The Mayor on Monday
Monday, 9th May, 2011
Celebrating our volunteers
Tomorrow night our community will celebrate the wonderful work done by our volunteers.
As a part of 2011 National Volunteer Week the Broken Hill community will say thank you.
Without these volunteers our community would struggle to provide so many services that are vitally important to our lives and often we forget to say thank you.
Since 1901, when the Broken Hill Football League was first established, there has been thousands of volunteers - from waterboys through to club officials - and they all play their part in making football the great game it is.
This can also be said of any sporting organisation. Without volunteers sport would die a cruel death.
The South Volunteer Fire Brigade was established in 1893, the Women's Relief Committee established to feed families during the 1909 mine lockout and voluntary military forces joined police in a three-hour gun battle after two men tried to ambush the train carrying civilians en route to an annual picnic in nearby Silverton in 1915.
Broken Hill has always had volunteers who put their hand up to make sure things were done.
The Royal Flying Doctor Service was established in the city in 1937 and continues to have a team of volunteers who fundraise and educate the community about the services it provides and volunteers co-ordinate and continue to work for St John's Ambulance, the Red Cross, Meals on Wheels and home care.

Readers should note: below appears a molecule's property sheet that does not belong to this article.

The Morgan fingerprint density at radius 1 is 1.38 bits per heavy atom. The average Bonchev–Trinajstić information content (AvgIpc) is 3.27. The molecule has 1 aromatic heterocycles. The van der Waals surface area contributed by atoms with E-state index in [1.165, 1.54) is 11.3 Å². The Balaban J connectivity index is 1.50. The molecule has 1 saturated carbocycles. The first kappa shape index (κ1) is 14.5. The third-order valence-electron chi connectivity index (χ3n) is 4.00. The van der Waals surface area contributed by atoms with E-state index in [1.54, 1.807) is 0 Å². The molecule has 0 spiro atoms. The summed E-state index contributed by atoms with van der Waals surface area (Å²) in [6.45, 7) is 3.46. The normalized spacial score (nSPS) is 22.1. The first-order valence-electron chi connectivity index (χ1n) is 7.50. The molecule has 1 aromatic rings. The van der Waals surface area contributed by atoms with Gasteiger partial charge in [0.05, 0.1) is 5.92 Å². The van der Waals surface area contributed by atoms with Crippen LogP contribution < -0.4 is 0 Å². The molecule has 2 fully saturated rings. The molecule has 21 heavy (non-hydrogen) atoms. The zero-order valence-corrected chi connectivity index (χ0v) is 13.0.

There has also been a strong committment to the environment with the establishment of the Barrier Field Naturalists Club in 1920 and, to this day, committees dedicated to the environment include the Riddiford Arboretum Management Committee (1988), RRANA, Landcare, Darling River Action Group (DRAG) and Residents Against a Contaminated Environment (RACE).
The city's arts and culture sprang to life in 1904 (Broken Hill has the oldest regional art gallery in New South Wales). The BH Eisteddfod Society was up and running in 1970 and still continues to this day run by volunteers.
The area of the arts is so important to the economy of Broken Hill and there are volunteers in all areas of arts and culture including singing, dance, art and music.
Recognised as an important priority for the city during the Community Strategic Planning process, volunteer recognition and support now has its own dedicated Council program.
The Volunteer Ambassador Program is an evolving project - but given that there are 70 people attending tomorrow's inaugural volunteer community conference and 370 expected at the recognition and awards ceremony tomorrow night - I guess we must be on the right track.
The inaugural Volunteer Recognition Awards will be presented to a number of people and organisations. There were 47 nominations for the 10 awards and I believe all are worthy of recognition.
It was a difficult decision but an inspiring moment for me as I reflected on the great work our volunteers do.
So come on, anybody that has some spare time put your hand up and get involved and help out in any way you can.